* Greek parliament passes unpopular package of cuts
* National hero says Greeks are rising up
* Petrol bombs create wall of fire
* Budget cuts to total 3.3 billion euros ($4.35 bln
By Harry Papachristou and Yannis Behrakis
ATHENS, Feb 13 (Reuters) - The Greek parliament approved a deeply unpopular austerity bill to secure a second EU/IMF bailout and avoid national bankruptcy, as buildings burned across central Athens and violence spread around the country.
Cinemas, cafes, shops and banks were set ablaze in central Athens as black-masked protesters fought riot police outside parliament.
State television reported the violence spread to the tourist islands of Corfu and Crete, the northern city of Thessaloniki and towns in central Greece. Shops were looted in the capital where police said 34 buildings were ablaze.
Prime Minister Lucas Papademos denounced the worst breakdown of order since 2008 when violence gripped Greece for weeks after police shot a 15-year-old schoolboy.
“Vandalism, violence and destruction have no place in a democratic country and won’t be tolerated,” he told parliament as it prepared to vote on the new 130 billion euro bailout to save Greece from a chaotic bankruptcy.
Papademos told lawmakers shortly before they voted that they would be gravely mistaken if they rejected the package that demands deep pay, pension and job cuts, as this would threaten Greece’s place in the European mainstream.
“It would be a huge historical injustice if the country from which European culture sprang ... reached bankruptcy and was led, due to one more mistake, to national isolation and national despair,” he said.
The chaos outside parliament showed how tough it will be to implement the measures. A Reuters photographer saw buildings in Athens engulfed in flames and huge plumes of smoke rose in the night sky.
“We are facing destruction. Our country, our home, has become ripe for burning, the centre of Athens is in flames. We cannot allow populism to burn our country down,” conservative lawmaker Costis Hatzidakis told parliament.
The air in Syntagma Square outside parliament was thick with tear gas as riot police fought running battles with youths who smashed marble balustrades and hurled stones and petrol bombs.
Terrified Greeks and tourists fled the rock-strewn streets and the clouds of stinging gas, cramming into hotel lobbies for shelter as lines of riot police struggled to contain the mayhem.
State NET television reported that trouble had also broken out in Heraklion, capital of Crete, as well as the towns of Volos and Agrinio in central Greece.
On the streets many businesses were ablaze, including the neo-classical home to the Attikon cinema dating from 1870 and a building housing the Asty, an underground cinema used by the Gestapo during World War Two as a torture chamber.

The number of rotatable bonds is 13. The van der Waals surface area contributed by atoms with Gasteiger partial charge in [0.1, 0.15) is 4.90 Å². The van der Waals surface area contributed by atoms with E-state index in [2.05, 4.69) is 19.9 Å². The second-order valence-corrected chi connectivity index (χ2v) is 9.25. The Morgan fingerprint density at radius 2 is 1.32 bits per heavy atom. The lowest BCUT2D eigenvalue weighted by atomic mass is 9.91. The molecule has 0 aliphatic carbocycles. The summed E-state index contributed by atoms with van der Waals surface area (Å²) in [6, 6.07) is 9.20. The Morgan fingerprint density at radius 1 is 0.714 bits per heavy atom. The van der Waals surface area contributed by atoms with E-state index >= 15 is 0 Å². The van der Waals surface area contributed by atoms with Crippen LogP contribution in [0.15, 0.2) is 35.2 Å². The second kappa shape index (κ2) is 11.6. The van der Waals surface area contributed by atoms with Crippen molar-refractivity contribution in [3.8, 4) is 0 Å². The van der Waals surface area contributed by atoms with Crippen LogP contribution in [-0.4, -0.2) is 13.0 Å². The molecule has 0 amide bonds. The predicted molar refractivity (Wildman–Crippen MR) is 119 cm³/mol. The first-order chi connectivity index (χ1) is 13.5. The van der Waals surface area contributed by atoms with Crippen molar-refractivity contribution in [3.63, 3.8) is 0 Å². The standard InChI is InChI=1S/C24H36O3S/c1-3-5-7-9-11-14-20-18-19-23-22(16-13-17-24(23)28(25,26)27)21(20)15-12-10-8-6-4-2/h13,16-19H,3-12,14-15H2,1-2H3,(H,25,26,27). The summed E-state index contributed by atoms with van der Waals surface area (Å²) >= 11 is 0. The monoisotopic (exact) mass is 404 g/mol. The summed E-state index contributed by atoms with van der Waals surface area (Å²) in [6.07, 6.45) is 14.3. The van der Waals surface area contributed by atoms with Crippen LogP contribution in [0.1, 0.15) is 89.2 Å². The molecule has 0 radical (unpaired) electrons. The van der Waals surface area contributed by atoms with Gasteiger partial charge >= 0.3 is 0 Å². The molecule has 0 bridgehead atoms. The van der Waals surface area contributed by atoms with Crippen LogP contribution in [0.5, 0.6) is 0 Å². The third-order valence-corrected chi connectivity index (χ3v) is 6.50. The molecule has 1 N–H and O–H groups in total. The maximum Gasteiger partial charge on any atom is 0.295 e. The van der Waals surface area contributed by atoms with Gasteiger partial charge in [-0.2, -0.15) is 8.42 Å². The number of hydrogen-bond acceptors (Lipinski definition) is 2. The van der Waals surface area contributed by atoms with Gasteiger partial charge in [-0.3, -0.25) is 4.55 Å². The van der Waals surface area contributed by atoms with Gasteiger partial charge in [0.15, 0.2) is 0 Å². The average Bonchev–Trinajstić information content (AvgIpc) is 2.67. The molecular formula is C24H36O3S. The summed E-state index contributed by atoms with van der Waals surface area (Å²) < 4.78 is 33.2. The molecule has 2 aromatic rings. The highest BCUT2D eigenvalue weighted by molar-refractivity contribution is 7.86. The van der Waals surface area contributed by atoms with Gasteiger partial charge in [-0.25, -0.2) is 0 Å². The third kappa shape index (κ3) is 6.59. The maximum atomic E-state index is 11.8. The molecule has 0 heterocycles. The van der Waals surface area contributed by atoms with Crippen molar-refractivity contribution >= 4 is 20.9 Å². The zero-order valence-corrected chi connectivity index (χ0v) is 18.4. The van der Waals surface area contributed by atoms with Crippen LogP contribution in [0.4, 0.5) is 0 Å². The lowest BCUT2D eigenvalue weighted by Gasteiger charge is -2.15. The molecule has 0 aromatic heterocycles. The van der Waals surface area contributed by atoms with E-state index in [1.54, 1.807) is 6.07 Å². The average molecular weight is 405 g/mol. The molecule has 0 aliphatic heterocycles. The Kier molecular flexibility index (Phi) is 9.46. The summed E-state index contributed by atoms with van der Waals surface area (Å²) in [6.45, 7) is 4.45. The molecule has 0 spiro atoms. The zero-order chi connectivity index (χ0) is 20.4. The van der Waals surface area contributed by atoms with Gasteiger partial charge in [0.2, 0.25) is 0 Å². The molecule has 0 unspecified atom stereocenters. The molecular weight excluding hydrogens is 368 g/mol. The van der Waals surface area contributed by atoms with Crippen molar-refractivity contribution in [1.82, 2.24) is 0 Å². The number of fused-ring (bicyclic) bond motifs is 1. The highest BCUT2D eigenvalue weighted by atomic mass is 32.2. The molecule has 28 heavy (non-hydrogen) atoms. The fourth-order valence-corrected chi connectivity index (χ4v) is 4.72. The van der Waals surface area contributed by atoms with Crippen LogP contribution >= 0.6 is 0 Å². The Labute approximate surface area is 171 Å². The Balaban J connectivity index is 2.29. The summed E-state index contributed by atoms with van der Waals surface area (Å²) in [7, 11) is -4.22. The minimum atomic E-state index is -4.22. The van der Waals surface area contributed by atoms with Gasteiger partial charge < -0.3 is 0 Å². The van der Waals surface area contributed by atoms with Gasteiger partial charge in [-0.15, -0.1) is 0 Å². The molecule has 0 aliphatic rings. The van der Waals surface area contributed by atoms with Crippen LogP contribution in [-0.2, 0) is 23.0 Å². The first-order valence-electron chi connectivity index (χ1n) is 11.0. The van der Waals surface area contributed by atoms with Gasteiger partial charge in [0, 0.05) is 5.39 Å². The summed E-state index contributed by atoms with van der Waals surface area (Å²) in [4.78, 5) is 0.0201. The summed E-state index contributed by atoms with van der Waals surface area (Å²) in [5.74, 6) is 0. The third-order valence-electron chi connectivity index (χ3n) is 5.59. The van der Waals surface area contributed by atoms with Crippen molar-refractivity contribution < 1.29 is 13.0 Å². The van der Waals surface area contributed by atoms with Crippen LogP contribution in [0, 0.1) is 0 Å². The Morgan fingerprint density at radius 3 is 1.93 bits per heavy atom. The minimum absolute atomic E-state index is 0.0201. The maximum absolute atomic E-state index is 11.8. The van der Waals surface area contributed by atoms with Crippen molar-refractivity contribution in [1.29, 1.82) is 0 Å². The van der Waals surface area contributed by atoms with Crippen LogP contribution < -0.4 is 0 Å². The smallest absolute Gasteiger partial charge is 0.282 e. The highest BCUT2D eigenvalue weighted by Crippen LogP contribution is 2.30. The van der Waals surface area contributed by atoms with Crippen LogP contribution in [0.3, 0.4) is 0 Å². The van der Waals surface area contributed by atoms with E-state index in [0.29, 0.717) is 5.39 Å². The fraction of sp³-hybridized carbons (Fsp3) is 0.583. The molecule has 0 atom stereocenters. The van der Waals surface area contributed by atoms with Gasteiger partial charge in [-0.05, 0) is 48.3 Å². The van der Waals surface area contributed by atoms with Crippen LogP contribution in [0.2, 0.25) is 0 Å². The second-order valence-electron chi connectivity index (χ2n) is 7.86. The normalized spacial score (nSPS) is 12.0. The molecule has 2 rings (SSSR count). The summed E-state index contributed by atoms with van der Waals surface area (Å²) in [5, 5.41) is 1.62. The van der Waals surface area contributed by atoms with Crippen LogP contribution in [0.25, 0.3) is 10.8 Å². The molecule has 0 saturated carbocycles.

As fighting raged for hours, protesters threw bombs made from gas canisters as riot police advanced across the square on the crowds, firing tear gas and stun grenades. Loud booms from the protests could be heard inside parliament.
Before the vote, Finance Minister Evangelos Venizelos told parliament that the alternative to the international bailout - bankruptcy and a departure from the euro zone - would be far worse for Greeks.
“The choice is not between sacrifice and no sacrifices at all, but between sacrifices and unimaginably harsher ones,” he told a stormy debate expected to run well into the night.
Greece needs the international funds before March 20 to meet debt repayments of 14.5 billion euros, or suffer a chaotic default which could shake the entire euro zone.
The EU and IMF say they have had enough of broken promises and that the funds will be released only with the clear commitment of Greek political leaders that they will implement the reforms whoever wins an election potentially in April.
Euro zone paymaster Germany ratcheted up the pressure on Sunday. “The promises from Greece aren’t enough for us any more,” German Finance Minister Wolfgang Schaeuble said in an interview published on Sunday in Welt am Sonntag newspaper.
“Greece needs to do its own homework to become competitive, whether that happens in conjunction with a new rescue programme or by another route that we actually don’t want to take,” he said.
When asked if that other route meant Greece quitting the euro zone, Schaeuble said: “That is all in the hands of the Greeks themselves. But even in the event (Greece leaves the euro zone), which almost no one assumes will happen, they will still remain part of Europe.”
The bill sets out 3.3 billion euros ($4.35 billion) in wage, pension and job cuts for this year alone.
It also provides for a bond swap to ease Greece’s debt burden by cutting the real value of private-sector investors’ bond holdings by some 70 percent. Greece would have missed a Feb. 17 deadline to offer a debt “haircut” to private bondholders if the vote had not been passed.